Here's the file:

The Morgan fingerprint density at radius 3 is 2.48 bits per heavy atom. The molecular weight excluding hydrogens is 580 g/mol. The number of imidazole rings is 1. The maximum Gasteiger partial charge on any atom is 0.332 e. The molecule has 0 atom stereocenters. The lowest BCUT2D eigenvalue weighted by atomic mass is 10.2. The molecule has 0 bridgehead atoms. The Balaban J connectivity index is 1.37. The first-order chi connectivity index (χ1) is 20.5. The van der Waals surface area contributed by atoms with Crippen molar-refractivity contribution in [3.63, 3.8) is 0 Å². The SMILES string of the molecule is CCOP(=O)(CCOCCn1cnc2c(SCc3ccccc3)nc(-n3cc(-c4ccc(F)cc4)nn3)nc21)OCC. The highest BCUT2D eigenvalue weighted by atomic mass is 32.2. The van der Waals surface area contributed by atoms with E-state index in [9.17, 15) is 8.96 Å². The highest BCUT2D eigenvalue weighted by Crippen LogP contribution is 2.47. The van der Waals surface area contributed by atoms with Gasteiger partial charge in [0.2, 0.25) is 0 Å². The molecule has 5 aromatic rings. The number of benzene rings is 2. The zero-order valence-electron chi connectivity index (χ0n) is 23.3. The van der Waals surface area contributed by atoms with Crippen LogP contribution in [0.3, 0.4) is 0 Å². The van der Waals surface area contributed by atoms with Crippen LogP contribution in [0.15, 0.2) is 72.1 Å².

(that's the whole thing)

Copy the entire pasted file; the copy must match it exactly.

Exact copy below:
The Morgan fingerprint density at radius 3 is 2.48 bits per heavy atom. The molecular weight excluding hydrogens is 580 g/mol. The number of imidazole rings is 1. The maximum Gasteiger partial charge on any atom is 0.332 e. The molecule has 0 atom stereocenters. The lowest BCUT2D eigenvalue weighted by atomic mass is 10.2. The molecule has 0 bridgehead atoms. The Balaban J connectivity index is 1.37. The first-order chi connectivity index (χ1) is 20.5. The van der Waals surface area contributed by atoms with Crippen molar-refractivity contribution in [3.63, 3.8) is 0 Å². The SMILES string of the molecule is CCOP(=O)(CCOCCn1cnc2c(SCc3ccccc3)nc(-n3cc(-c4ccc(F)cc4)nn3)nc21)OCC. The highest BCUT2D eigenvalue weighted by atomic mass is 32.2. The van der Waals surface area contributed by atoms with E-state index in [9.17, 15) is 8.96 Å². The highest BCUT2D eigenvalue weighted by Crippen LogP contribution is 2.47. The van der Waals surface area contributed by atoms with Gasteiger partial charge in [0.2, 0.25) is 0 Å². The molecule has 5 aromatic rings. The number of benzene rings is 2. The zero-order valence-electron chi connectivity index (χ0n) is 23.3. The van der Waals surface area contributed by atoms with Crippen LogP contribution in [0.3, 0.4) is 0 Å². The van der Waals surface area contributed by atoms with Crippen LogP contribution in [0.15, 0.2) is 72.1 Å².